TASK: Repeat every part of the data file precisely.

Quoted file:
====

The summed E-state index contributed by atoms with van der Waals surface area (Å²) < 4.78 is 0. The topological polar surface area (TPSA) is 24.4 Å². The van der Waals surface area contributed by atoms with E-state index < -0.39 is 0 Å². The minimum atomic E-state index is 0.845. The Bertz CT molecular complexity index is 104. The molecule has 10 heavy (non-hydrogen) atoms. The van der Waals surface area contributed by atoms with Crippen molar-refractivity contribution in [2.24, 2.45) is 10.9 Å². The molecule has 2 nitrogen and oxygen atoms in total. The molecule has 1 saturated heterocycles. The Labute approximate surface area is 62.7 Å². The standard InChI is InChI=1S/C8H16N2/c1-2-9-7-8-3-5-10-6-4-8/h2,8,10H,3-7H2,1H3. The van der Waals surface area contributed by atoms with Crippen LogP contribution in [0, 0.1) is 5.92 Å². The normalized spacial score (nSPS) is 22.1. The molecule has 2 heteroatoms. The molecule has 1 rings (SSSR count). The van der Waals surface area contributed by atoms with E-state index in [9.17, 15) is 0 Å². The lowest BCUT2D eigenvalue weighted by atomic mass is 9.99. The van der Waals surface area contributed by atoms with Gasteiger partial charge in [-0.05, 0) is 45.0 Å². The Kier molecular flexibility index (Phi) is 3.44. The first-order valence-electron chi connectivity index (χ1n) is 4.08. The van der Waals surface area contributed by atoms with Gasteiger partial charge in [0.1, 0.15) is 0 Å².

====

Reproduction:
The summed E-state index contributed by atoms with van der Waals surface area (Å²) < 4.78 is 0. The topological polar surface area (TPSA) is 24.4 Å². The van der Waals surface area contributed by atoms with E-state index < -0.39 is 0 Å². The minimum atomic E-state index is 0.845. The Bertz CT molecular complexity index is 104. The molecule has 10 heavy (non-hydrogen) atoms. The van der Waals surface area contributed by atoms with Crippen molar-refractivity contribution in [2.24, 2.45) is 10.9 Å². The molecule has 2 nitrogen and oxygen atoms in total. The molecule has 1 saturated heterocycles. The Labute approximate surface area is 62.7 Å². The standard InChI is InChI=1S/C8H16N2/c1-2-9-7-8-3-5-10-6-4-8/h2,8,10H,3-7H2,1H3. The van der Waals surface area contributed by atoms with Crippen LogP contribution in [0, 0.1) is 5.92 Å². The normalized spacial score (nSPS) is 22.1. The molecule has 2 heteroatoms. The molecule has 1 rings (SSSR count). The van der Waals surface area contributed by atoms with E-state index in [9.17, 15) is 0 Å². The lowest BCUT2D eigenvalue weighted by atomic mass is 9.99. The van der Waals surface area contributed by atoms with Gasteiger partial charge in [-0.05, 0) is 45.0 Å². The Kier molecular flexibility index (Phi) is 3.44. The first-order valence-electron chi connectivity index (χ1n) is 4.08. The van der Waals surface area contributed by atoms with Gasteiger partial charge in [0.1, 0.15) is 0 Å².